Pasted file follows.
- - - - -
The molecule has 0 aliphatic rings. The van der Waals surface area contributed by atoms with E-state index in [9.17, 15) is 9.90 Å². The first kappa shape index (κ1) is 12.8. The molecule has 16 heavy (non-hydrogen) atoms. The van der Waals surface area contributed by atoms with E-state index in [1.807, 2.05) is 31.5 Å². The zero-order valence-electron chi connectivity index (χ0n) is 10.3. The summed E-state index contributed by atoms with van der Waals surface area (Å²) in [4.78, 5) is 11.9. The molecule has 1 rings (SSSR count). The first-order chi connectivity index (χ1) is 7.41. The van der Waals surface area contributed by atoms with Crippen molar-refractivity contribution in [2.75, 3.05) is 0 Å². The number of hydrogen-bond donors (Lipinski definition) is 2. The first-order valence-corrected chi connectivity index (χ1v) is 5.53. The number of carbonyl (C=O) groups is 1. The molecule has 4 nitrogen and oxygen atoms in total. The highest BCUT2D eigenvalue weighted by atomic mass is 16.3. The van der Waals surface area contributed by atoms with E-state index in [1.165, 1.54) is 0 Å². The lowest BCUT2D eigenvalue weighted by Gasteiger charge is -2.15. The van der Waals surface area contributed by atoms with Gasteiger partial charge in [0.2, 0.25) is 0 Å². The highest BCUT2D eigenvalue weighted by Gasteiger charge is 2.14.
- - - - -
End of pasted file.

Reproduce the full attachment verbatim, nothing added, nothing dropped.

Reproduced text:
The molecule has 0 aliphatic rings. The van der Waals surface area contributed by atoms with E-state index in [9.17, 15) is 9.90 Å². The first kappa shape index (κ1) is 12.8. The molecule has 16 heavy (non-hydrogen) atoms. The van der Waals surface area contributed by atoms with E-state index in [1.807, 2.05) is 31.5 Å². The zero-order valence-electron chi connectivity index (χ0n) is 10.3. The summed E-state index contributed by atoms with van der Waals surface area (Å²) in [4.78, 5) is 11.9. The molecule has 1 rings (SSSR count). The first-order chi connectivity index (χ1) is 7.41. The van der Waals surface area contributed by atoms with Crippen molar-refractivity contribution in [2.75, 3.05) is 0 Å². The number of hydrogen-bond donors (Lipinski definition) is 2. The first-order valence-corrected chi connectivity index (χ1v) is 5.53. The number of carbonyl (C=O) groups is 1. The molecule has 4 nitrogen and oxygen atoms in total. The highest BCUT2D eigenvalue weighted by atomic mass is 16.3. The van der Waals surface area contributed by atoms with E-state index in [1.165, 1.54) is 0 Å². The lowest BCUT2D eigenvalue weighted by Gasteiger charge is -2.15. The van der Waals surface area contributed by atoms with Gasteiger partial charge in [0.2, 0.25) is 0 Å². The highest BCUT2D eigenvalue weighted by Gasteiger charge is 2.14.